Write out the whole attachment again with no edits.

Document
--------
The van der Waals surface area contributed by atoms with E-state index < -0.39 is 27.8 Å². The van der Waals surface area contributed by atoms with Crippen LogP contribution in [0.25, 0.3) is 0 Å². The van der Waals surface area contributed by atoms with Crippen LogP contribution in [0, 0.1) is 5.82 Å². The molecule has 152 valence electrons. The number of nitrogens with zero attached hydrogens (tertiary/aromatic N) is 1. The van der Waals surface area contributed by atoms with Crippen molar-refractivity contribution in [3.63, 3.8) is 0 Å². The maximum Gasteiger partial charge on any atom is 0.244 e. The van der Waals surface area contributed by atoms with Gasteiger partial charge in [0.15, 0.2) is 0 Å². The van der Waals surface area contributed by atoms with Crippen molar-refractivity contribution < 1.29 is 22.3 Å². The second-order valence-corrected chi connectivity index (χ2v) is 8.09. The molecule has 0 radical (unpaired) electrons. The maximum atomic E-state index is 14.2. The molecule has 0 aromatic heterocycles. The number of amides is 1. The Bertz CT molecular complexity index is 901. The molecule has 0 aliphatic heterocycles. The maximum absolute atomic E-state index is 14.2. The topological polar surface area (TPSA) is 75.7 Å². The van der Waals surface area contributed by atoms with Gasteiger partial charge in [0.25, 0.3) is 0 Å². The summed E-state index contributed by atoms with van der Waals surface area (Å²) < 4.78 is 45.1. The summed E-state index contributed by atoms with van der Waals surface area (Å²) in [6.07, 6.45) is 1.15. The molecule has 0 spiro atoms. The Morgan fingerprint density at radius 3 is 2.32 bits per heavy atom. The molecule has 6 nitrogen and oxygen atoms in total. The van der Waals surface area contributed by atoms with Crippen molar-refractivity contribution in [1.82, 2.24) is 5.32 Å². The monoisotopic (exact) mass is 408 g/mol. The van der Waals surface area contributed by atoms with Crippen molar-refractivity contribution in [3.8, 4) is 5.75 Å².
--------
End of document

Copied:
The van der Waals surface area contributed by atoms with E-state index < -0.39 is 27.8 Å². The van der Waals surface area contributed by atoms with Crippen LogP contribution in [0.25, 0.3) is 0 Å². The van der Waals surface area contributed by atoms with Crippen LogP contribution in [0, 0.1) is 5.82 Å². The molecule has 152 valence electrons. The number of nitrogens with zero attached hydrogens (tertiary/aromatic N) is 1. The van der Waals surface area contributed by atoms with Crippen molar-refractivity contribution in [3.63, 3.8) is 0 Å². The maximum Gasteiger partial charge on any atom is 0.244 e. The van der Waals surface area contributed by atoms with Gasteiger partial charge in [0.15, 0.2) is 0 Å². The van der Waals surface area contributed by atoms with Crippen molar-refractivity contribution < 1.29 is 22.3 Å². The second-order valence-corrected chi connectivity index (χ2v) is 8.09. The molecule has 0 radical (unpaired) electrons. The maximum atomic E-state index is 14.2. The molecule has 0 aromatic heterocycles. The number of amides is 1. The Bertz CT molecular complexity index is 901. The molecule has 0 aliphatic heterocycles. The maximum absolute atomic E-state index is 14.2. The topological polar surface area (TPSA) is 75.7 Å². The van der Waals surface area contributed by atoms with Gasteiger partial charge in [0.25, 0.3) is 0 Å². The summed E-state index contributed by atoms with van der Waals surface area (Å²) < 4.78 is 45.1. The summed E-state index contributed by atoms with van der Waals surface area (Å²) in [6.07, 6.45) is 1.15. The molecule has 0 spiro atoms. The Morgan fingerprint density at radius 3 is 2.32 bits per heavy atom. The molecule has 6 nitrogen and oxygen atoms in total. The van der Waals surface area contributed by atoms with Crippen molar-refractivity contribution in [1.82, 2.24) is 5.32 Å². The monoisotopic (exact) mass is 408 g/mol. The van der Waals surface area contributed by atoms with Crippen molar-refractivity contribution in [3.8, 4) is 5.75 Å².